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In the standard proof for Godel incompleteness theorem he code our language with Godel's numbering and of course there are is a lot of freedom in our coding. The proof then provide us with an undecidable statement about the natural numbers. I wonder if it's known whether or not all undecidable statements (maybe up to some isomorphism) can be achieved in this way using a suitable coding for each such statement.

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    $\begingroup$ Are you asking "does every undecidable statement have a Goedel number"? Or are you asking "is there a (nice) way to assign numbers to the set of undecidable statements"? If so, can you be more specific about what sort of numbering you're interested in? It follows from this that the set of statements that PA does not decide is not even recursively enumerable, so does that answer your question..? $\endgroup$ Mar 3 at 21:19
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    $\begingroup$ As in the comment above, I am not entirely sure what you are asking. But, when considering whether all undecidable statements can be captured by "a suitable coding," a good first question is whether the outcome of your question is a system with enumerable undecidable statements. If so, this will not work: You could apply the same sort of undecidability approach to "PA + (enumeration of undecidable statements)" to exhibit the existence of an unprovable (unlisted) truth. $\endgroup$ Mar 3 at 21:30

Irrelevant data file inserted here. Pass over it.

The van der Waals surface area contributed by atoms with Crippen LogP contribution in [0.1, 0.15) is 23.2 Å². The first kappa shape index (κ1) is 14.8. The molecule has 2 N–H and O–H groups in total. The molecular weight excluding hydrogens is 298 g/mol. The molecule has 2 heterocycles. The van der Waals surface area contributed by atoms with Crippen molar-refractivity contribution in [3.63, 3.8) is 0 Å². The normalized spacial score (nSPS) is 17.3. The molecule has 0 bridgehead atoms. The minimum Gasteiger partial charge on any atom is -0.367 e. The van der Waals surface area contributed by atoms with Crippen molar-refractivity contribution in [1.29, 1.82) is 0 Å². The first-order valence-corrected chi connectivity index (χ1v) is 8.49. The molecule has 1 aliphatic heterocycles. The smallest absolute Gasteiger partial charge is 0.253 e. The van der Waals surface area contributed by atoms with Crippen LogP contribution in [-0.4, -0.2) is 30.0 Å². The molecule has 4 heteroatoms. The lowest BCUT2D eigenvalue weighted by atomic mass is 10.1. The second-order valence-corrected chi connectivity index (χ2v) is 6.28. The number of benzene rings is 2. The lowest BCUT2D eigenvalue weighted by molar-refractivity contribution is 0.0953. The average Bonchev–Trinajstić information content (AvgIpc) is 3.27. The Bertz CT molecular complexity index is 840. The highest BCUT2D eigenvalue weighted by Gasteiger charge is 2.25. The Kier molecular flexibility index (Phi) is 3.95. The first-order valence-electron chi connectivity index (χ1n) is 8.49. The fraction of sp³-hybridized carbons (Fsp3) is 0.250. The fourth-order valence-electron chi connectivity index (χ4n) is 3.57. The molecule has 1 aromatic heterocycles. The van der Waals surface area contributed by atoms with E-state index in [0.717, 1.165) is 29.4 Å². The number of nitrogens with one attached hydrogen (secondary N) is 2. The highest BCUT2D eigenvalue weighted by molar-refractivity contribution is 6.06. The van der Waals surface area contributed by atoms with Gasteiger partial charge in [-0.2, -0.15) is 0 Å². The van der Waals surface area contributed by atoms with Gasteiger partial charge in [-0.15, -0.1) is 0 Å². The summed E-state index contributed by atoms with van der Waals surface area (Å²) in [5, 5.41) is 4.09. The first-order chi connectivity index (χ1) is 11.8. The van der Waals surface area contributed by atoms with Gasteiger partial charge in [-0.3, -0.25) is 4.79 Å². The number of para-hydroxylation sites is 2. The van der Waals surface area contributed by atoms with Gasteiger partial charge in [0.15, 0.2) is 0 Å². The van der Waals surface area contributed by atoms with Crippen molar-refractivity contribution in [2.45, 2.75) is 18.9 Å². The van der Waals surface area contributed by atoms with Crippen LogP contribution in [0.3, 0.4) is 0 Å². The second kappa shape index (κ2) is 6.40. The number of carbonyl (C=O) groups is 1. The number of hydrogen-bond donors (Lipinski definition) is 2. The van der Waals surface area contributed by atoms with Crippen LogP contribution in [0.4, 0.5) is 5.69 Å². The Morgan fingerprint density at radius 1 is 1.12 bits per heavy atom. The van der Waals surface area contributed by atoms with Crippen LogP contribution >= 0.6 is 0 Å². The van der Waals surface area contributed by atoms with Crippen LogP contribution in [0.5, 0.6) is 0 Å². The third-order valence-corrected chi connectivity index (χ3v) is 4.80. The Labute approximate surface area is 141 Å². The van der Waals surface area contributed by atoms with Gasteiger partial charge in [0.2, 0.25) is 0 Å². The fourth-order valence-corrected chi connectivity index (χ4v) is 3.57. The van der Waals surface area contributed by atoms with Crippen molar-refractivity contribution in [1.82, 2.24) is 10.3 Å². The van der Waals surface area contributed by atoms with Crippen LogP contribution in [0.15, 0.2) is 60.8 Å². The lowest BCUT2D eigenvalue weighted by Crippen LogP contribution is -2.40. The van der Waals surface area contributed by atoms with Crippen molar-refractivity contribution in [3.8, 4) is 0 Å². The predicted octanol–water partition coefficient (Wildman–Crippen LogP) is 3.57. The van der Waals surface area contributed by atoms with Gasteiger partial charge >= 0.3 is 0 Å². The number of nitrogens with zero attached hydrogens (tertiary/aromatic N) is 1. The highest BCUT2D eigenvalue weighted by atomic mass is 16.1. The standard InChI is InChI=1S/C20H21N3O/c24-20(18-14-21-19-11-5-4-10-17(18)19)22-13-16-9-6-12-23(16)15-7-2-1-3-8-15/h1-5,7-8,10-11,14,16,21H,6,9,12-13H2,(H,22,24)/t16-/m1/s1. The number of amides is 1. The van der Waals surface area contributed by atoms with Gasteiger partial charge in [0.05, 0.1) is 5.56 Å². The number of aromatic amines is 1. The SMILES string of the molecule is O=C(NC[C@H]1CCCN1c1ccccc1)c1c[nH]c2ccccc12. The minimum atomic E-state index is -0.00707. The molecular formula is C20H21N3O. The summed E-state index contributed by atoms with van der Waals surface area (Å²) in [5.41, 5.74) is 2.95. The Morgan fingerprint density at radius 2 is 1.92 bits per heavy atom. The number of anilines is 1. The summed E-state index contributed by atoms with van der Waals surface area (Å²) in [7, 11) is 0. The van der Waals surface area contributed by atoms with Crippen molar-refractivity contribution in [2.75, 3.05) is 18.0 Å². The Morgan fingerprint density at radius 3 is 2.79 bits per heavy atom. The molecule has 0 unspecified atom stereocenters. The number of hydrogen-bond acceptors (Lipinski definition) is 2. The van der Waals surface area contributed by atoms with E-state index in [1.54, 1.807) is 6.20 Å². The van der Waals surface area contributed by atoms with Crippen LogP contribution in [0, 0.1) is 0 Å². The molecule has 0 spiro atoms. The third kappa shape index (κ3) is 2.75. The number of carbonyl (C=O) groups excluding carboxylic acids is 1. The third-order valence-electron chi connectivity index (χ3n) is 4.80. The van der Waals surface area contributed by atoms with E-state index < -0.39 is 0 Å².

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    $\begingroup$ The answer to that is "yes, because every statement has a Goedel number". Is that really what you wanted to ask? $\endgroup$ Mar 4 at 0:19
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    $\begingroup$ @IzaakvanDongen I don't understand. When I say that every statement has a Godel number I mean a Godel number which the standard proof shows it is undecidable. My question is probably on the edge of metamathematics, but I believe it is a precise question $\endgroup$
    – ziv
    Mar 4 at 12:55
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    $\begingroup$ Aha, OK, I think I'm more or less with you now! Would you be happy with an answer to "is there a statement independent of PA, which PA does not prove is equivalent to any Goedel sentence"? I think that this paper from Lawrence Wong's comment here shows the answer to that is "yes, there is such a statement" (because any sentence that says "I am not provable in PA" implies Con(PA)). The answer there also gives some nice examples of PA-undecidable statements that don't "look" like a Goedel sentence. $\endgroup$ Mar 4 at 14:33

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